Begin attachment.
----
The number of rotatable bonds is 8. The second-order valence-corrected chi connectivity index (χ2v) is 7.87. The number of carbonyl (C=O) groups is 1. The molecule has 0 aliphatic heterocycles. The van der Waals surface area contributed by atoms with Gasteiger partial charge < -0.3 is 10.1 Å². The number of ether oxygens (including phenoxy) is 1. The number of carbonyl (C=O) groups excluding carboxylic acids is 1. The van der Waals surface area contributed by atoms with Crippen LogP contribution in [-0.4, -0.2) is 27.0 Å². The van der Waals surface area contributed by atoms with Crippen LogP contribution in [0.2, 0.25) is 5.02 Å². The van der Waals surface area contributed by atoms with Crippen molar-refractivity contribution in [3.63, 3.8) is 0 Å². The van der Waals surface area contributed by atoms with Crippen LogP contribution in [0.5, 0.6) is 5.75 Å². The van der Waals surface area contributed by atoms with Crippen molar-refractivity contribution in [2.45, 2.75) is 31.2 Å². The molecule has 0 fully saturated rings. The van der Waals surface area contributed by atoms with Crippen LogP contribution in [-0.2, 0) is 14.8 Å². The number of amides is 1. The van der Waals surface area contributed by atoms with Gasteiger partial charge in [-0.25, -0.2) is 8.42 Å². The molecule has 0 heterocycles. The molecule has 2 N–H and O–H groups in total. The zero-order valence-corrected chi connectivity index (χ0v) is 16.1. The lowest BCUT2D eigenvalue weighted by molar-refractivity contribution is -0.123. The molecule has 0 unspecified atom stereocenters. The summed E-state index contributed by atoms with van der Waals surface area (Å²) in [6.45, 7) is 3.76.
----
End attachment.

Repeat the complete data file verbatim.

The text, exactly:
The number of rotatable bonds is 8. The second-order valence-corrected chi connectivity index (χ2v) is 7.87. The number of carbonyl (C=O) groups is 1. The molecule has 0 aliphatic heterocycles. The van der Waals surface area contributed by atoms with Gasteiger partial charge < -0.3 is 10.1 Å². The number of ether oxygens (including phenoxy) is 1. The number of carbonyl (C=O) groups excluding carboxylic acids is 1. The van der Waals surface area contributed by atoms with Crippen LogP contribution in [-0.4, -0.2) is 27.0 Å². The van der Waals surface area contributed by atoms with Crippen LogP contribution in [0.2, 0.25) is 5.02 Å². The van der Waals surface area contributed by atoms with Crippen molar-refractivity contribution in [3.63, 3.8) is 0 Å². The van der Waals surface area contributed by atoms with Crippen LogP contribution in [0.5, 0.6) is 5.75 Å². The van der Waals surface area contributed by atoms with Crippen molar-refractivity contribution in [2.45, 2.75) is 31.2 Å². The molecule has 0 fully saturated rings. The van der Waals surface area contributed by atoms with Crippen LogP contribution in [-0.2, 0) is 14.8 Å². The number of amides is 1. The van der Waals surface area contributed by atoms with Gasteiger partial charge in [-0.25, -0.2) is 8.42 Å². The molecule has 0 heterocycles. The molecule has 2 N–H and O–H groups in total. The zero-order valence-corrected chi connectivity index (χ0v) is 16.1. The lowest BCUT2D eigenvalue weighted by molar-refractivity contribution is -0.123. The molecule has 0 unspecified atom stereocenters. The summed E-state index contributed by atoms with van der Waals surface area (Å²) in [6.45, 7) is 3.76.